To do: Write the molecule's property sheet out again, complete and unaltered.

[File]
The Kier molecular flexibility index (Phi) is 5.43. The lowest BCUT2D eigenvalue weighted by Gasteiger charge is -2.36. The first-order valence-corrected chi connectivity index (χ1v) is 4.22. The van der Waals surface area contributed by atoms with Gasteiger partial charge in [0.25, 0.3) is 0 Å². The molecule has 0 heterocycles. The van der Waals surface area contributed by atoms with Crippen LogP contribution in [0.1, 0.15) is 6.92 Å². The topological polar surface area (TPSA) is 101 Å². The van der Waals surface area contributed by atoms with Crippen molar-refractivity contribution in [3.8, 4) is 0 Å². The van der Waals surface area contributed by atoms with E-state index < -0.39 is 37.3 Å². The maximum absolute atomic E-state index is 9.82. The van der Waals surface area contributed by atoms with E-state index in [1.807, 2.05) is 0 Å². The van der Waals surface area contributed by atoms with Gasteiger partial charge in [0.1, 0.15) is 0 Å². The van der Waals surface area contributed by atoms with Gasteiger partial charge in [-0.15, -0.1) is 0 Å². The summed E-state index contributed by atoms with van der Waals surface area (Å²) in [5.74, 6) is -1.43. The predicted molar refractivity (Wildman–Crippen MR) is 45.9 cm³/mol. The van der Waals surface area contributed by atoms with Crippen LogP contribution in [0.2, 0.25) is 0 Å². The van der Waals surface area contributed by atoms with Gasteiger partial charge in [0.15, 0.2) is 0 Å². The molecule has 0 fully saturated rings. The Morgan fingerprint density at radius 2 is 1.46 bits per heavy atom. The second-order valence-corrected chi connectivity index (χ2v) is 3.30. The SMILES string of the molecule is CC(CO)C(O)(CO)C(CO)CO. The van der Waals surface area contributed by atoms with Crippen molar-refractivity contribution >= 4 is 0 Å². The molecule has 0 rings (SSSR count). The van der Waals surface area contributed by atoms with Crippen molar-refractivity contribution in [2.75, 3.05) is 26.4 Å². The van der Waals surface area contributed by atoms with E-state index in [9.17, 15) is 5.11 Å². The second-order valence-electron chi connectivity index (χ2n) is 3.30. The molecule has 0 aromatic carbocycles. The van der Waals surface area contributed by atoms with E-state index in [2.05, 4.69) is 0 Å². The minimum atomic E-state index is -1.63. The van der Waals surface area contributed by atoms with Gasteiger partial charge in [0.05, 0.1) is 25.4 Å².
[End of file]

The Kier molecular flexibility index (Phi) is 5.43. The lowest BCUT2D eigenvalue weighted by Gasteiger charge is -2.36. The first-order valence-corrected chi connectivity index (χ1v) is 4.22. The van der Waals surface area contributed by atoms with Gasteiger partial charge in [0.25, 0.3) is 0 Å². The molecule has 0 heterocycles. The van der Waals surface area contributed by atoms with Crippen LogP contribution in [0.1, 0.15) is 6.92 Å². The topological polar surface area (TPSA) is 101 Å². The van der Waals surface area contributed by atoms with Crippen molar-refractivity contribution in [3.8, 4) is 0 Å². The van der Waals surface area contributed by atoms with E-state index < -0.39 is 37.3 Å². The maximum absolute atomic E-state index is 9.82. The van der Waals surface area contributed by atoms with E-state index in [1.807, 2.05) is 0 Å². The van der Waals surface area contributed by atoms with Gasteiger partial charge in [0.1, 0.15) is 0 Å². The van der Waals surface area contributed by atoms with Gasteiger partial charge in [-0.15, -0.1) is 0 Å². The summed E-state index contributed by atoms with van der Waals surface area (Å²) in [5.74, 6) is -1.43. The predicted molar refractivity (Wildman–Crippen MR) is 45.9 cm³/mol. The van der Waals surface area contributed by atoms with Crippen LogP contribution in [0.2, 0.25) is 0 Å². The van der Waals surface area contributed by atoms with Gasteiger partial charge in [0.15, 0.2) is 0 Å². The molecule has 0 fully saturated rings. The Morgan fingerprint density at radius 2 is 1.46 bits per heavy atom. The second-order valence-corrected chi connectivity index (χ2v) is 3.30. The SMILES string of the molecule is CC(CO)C(O)(CO)C(CO)CO. The van der Waals surface area contributed by atoms with Crippen molar-refractivity contribution >= 4 is 0 Å². The molecule has 0 rings (SSSR count). The van der Waals surface area contributed by atoms with Crippen molar-refractivity contribution in [2.75, 3.05) is 26.4 Å². The van der Waals surface area contributed by atoms with E-state index in [9.17, 15) is 5.11 Å². The second-order valence-electron chi connectivity index (χ2n) is 3.30. The molecule has 0 aromatic carbocycles. The van der Waals surface area contributed by atoms with E-state index in [2.05, 4.69) is 0 Å². The minimum atomic E-state index is -1.63. The van der Waals surface area contributed by atoms with Gasteiger partial charge in [0.05, 0.1) is 25.4 Å².